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Improved biomechanical stiffening in iontophoresis-assisted transepithelial cross-linking in ex vivo porcine corneas

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Session Details

Session Title: Presented Poster Session: Cornea IV

Venue: Poster Village: Pod 3

First Author: : E.Torres Netto SWITZERLAND

Co Author(s): :    S. Kling   F. Hafezi           

Abstract Details


Transepithelial corneal cross-linking (CXL) has been proposed as a technique to reduce the postoperative time to healing and the risk of corneal infection, but has shown rather disappointing clinical results. This might be due to 1) insufficient riboflavin penetration and 2) insufficient oxygen diffusion. Iontophoresis-assisted transepithelial CXL (I-CXL) may help to improve riboflavin diffusion into the stroma, but does not influence the speed of oxygen diffusion. The latter might be influenced by slowing the CXL irradiation settings, so that sufficient amounts of oxygen can re-diffuse and maintain the cross-linking process. We tested this hypothesis in ex vivo porcine corneas.


Experiments were conducted at the Center for Applied Biotechnology and Molecular Medicine at the University of Zurich, Switzerland.


112 porcine corneas with intact epithelium were obtained from the local slaughterhouse, divided into 7 groups and analyzed. Groups 1, 2 and 3 had epi-off CXL with hypoosmolaric 0.1% riboflavin and 30 minutes at 3 mW/cm2, 10 minutes at 9 mW/cm2, or were not irradiated (control). Groups 4, 5, 6 and 7 had iontophoresis-assisted (Ricrolin®+, Sooft, Italy) transepithelial cross-linking for either 60 minutes at 1.5 mW/cm2, 30 minutes at 3 mW/cm2, 10 minutes at 9 mW/cm2, or were not irradiated (control). Young's modulus and stress after relaxation of 5-mm wide corneal strips were analyzed as an indicator of corneal stiffness.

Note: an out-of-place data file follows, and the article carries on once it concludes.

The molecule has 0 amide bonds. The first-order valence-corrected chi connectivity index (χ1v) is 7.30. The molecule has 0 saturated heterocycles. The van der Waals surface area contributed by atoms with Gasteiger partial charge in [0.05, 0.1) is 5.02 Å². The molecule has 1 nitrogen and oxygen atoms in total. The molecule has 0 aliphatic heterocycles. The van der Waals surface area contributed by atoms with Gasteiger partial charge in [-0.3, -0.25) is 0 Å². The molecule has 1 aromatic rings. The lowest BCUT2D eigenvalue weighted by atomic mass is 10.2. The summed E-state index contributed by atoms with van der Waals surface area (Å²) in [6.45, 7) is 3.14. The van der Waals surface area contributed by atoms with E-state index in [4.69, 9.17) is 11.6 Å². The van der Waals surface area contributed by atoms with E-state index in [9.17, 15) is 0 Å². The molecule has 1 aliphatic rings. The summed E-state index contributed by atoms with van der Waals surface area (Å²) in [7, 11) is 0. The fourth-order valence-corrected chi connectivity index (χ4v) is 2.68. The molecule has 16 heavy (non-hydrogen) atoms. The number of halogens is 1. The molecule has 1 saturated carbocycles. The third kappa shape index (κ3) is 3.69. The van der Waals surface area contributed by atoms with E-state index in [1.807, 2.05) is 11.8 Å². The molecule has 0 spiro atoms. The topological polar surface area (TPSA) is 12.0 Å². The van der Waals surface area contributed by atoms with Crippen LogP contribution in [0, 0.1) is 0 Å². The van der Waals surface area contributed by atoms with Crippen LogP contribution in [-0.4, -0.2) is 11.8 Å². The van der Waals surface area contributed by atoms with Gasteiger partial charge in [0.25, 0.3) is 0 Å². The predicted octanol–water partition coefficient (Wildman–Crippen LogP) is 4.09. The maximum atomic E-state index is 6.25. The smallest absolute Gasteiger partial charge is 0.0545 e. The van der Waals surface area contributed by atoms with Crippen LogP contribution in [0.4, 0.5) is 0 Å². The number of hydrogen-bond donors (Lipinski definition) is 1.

Among the groups that had I-CXL, stress differences at the end of the relaxation curve were observed between 9mW/cm2 for 10 minutes and 1.5mW/cm2 for 60 minutes (p=0.03), with the latter presenting greater stiffening. Stress was also significantly increased in both conditions submitted to CXL with epithelial removal: 3mW/cm2 for 30 minutes (p<0.001) and 9mW/cm2 for 10 minutes (p=0.03). Young's modulus at 10% strain showed only significant differences between some groups of epithelium-off (CXL): control and both 3mW/cm2 for 30 minutes (p=0.02) and 9mW/cm2 for 10 minutes (p = 0.01).


The biomechanical effect of I-CXL increased significantly when using a low irradiance/long irradiation time setting, doubling the time of the Dresden protocol. Oxygen plays a key role in CXL. In addition to the barrier effect on diffusion, the epithelium has a high rate of oxygen consumption, further restricting stromal oxygen availability in the I-CXL protocols. In conclusion, oxygen diffusion remains a limiting factor even when the issue of riboflavin penetration is addressed in I-CXL. Although clinically rapid protocols are desired, longer irradiation times - even slower than the Dresden protocol – might be needed in order to increase I-CXL efficiency.

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